Pubs, cafés and small shops face 'sky rocketing' business rates bills
By David Wood | 16th November 2023
Jeremy Hunt is being called on to act now to save thousands of pubs, cafés and small shops from sky rocketing business rates bills.
With just one week to go until the Autumn Statement, the Federation of Small Businesses (FSB) - the UK's largest business group - has said: "Government is about choices and the Chancellor must concentrate his firepower where it can do most-good - small firms and the 16 million jobs they support. The prize for getting this right is massive."
Without action, small firms face a triple whammy of threats:
- The so-called 'small business multiplier', which is set to slap a whopping inflation-linked increase on ordinary businesses.
- The most under pressure high street firms face a quadrupling of their bills when the 75% retail, hospitality and leisure discount expires in March.
- Large firms are increasingly leaning on their small suppliers for cashflow by delaying payments.
FSB is calling for urgent and comprehensive action to power the economy, including tackling small businesses rising rates bills; action on late payment; and helping people train to expand their businesses and grow the economy.
Small businesses are considerably more vulnerable than their larger counterparts - 35% of micro-businesses have less than three months' worth of cash reserves, according to the ONS.
FSB policy and advocacy chair Tina McKenzie said: "Thousands of pubs, cafés and small shops face sky rocketing business rates bills unless Jeremy Hunt acts at the Autumn Statement. We are at a crossroads for the future of our economy. Real life businesses need a platform to power through troubled times.
"Government is about choices and the Chancellor must concentrate his firepower where it can do the most good - small firms and the 16 million jobs they support. The prize for getting this right is massive.
"Small firms face huge inflation-linked increases to the so-called Small Business Multiplier in April - worse, this is timed to coincide with the scheduled withdrawal of tax support to the high street. Big retailers have already gotten a rates bonus from the last revaluation, but small firms have had an incredibly bruising few years and want to see a hopeful message from the Government.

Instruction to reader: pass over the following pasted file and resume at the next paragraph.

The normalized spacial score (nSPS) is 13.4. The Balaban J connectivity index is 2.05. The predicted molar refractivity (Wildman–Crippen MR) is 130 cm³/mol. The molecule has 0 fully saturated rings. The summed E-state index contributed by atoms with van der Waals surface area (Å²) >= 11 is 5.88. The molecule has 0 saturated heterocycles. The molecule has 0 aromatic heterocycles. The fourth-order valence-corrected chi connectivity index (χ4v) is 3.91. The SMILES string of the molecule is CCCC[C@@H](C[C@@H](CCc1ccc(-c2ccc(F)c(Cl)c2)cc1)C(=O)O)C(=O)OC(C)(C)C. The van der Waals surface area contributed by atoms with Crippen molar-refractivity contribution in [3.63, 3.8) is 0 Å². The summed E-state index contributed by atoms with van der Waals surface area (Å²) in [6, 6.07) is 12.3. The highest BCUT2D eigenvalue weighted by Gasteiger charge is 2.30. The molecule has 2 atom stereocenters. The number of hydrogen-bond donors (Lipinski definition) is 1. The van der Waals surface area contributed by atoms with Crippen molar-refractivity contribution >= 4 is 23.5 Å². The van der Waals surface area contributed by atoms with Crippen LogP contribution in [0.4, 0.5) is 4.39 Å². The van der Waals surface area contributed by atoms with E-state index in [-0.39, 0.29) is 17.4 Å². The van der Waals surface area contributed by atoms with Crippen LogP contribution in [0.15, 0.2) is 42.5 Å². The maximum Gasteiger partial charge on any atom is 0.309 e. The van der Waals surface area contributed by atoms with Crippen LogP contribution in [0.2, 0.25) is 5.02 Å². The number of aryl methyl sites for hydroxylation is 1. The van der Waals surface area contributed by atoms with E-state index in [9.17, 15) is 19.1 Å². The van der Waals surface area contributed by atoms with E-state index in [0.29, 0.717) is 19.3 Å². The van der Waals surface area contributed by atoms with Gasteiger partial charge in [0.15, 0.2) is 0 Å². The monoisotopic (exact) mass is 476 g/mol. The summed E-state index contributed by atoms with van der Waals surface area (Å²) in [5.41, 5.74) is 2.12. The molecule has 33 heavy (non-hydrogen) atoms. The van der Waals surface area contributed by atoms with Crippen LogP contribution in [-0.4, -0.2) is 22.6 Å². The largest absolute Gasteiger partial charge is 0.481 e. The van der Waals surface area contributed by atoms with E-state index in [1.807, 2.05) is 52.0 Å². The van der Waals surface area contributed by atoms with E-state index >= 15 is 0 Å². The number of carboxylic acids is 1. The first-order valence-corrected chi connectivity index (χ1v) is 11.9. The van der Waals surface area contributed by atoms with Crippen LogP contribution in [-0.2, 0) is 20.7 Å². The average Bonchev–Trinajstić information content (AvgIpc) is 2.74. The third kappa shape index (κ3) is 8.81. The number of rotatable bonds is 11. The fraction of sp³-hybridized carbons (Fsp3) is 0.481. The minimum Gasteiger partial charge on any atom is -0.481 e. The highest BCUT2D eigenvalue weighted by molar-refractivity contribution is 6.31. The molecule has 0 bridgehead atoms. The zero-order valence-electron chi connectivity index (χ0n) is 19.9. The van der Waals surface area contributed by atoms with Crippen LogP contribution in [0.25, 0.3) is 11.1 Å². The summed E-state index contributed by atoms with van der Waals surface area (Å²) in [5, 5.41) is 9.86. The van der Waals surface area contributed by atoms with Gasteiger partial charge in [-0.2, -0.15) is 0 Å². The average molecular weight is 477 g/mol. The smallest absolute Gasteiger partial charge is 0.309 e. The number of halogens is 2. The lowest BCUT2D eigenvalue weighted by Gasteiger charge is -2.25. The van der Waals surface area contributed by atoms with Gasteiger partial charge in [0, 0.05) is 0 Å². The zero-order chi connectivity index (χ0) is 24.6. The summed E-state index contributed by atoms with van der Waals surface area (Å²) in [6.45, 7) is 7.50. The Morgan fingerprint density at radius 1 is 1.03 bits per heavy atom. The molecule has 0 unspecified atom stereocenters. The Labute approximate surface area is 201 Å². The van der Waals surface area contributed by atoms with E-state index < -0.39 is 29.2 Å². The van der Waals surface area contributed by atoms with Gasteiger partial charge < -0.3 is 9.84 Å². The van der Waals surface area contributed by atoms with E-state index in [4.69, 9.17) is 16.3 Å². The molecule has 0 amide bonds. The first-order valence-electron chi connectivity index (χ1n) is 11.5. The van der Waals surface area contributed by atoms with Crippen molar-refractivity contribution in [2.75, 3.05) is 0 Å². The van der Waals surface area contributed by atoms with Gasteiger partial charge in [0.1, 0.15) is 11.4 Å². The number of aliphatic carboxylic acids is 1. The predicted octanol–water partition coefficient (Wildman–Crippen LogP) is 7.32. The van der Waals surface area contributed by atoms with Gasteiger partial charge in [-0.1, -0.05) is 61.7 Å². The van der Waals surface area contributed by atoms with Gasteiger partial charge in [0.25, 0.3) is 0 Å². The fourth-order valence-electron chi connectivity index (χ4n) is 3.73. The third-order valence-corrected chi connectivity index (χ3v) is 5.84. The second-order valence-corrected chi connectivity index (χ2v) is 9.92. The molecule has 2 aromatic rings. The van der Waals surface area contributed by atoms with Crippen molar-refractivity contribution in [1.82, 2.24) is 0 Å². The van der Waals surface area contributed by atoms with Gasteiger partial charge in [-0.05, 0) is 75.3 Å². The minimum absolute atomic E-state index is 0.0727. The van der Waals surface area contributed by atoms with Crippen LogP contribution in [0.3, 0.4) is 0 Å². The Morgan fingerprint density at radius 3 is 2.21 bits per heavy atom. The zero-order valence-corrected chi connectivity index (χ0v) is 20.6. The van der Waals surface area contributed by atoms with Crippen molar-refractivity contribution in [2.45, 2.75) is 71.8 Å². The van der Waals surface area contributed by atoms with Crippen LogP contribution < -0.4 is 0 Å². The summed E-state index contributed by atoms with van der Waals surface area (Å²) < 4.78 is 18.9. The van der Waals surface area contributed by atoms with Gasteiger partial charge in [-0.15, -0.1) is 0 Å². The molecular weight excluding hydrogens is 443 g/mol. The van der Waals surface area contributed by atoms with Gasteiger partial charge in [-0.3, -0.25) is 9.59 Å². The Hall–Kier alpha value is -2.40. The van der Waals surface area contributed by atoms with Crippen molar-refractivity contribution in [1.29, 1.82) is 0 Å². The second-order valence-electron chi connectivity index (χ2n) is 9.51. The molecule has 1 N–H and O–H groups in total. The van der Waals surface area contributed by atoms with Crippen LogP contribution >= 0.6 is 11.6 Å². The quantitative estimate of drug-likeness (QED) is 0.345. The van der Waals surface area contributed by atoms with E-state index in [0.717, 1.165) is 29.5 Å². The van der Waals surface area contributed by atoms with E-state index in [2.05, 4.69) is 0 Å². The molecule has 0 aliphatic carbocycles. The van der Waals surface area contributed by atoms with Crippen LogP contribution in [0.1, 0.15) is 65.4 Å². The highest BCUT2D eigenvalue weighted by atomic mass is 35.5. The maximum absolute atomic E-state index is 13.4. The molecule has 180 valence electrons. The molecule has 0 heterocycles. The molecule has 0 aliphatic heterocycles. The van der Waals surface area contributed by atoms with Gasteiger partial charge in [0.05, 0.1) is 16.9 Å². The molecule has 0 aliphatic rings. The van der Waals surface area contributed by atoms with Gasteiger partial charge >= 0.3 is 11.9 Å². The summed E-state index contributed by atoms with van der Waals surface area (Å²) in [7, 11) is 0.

"The Chancellor has built a reputation as a steadying hand, but he and the Prime Minister must now act to secure the prosperity on which future stability depends. As well as urgent action on rates, that means tackling real bread and butter issues blocking small firms from success, like late payment and skills shortages.
"The Autumn Statement is the key moment for Parliament to stand up for the small firms across the country who work hard, pay a fortune in taxes, and provide the jobs our communities need. Small firms will be watching and hoping that the Chancellor delivers what the country needs. Jeremy Hunt must seize the moment.
"The prize if the Chancellor gets this right is massive. Small businesses have an amazing capacity to grow, expand and generate the increases in living standards that everyone across our country needs. Combining stability with prosperity is the key.
"The UK economy has proved time and time again that it is resilient. With the right Government approach, we cannot just get through difficult times, but secure a positive more prosperous future for all of our local communities and the businesses that make them what they are."
Meanwhile, a host of hospitality groups have called on the Chancellor to freeze business rates and to extend reliefs as business lobbyists warn a failure to do so risks jobs, businesses and the future of the high street.
A letter to Chancellor Jeremy Hunt and Secretary of State Michael Gove was signed by representative bodies the British Retail Consortium, UK Hospitality, Association of Convenience Stores, British Independent Retail Association and UK Active.
The letter says: "An inflationary increase in the business rates multiplier and removal of reliefs would be disastrous for our sectors. It will mean business failures, job losses and boarded up properties in our high streets, denying people their livelihoods and their social pleasures."
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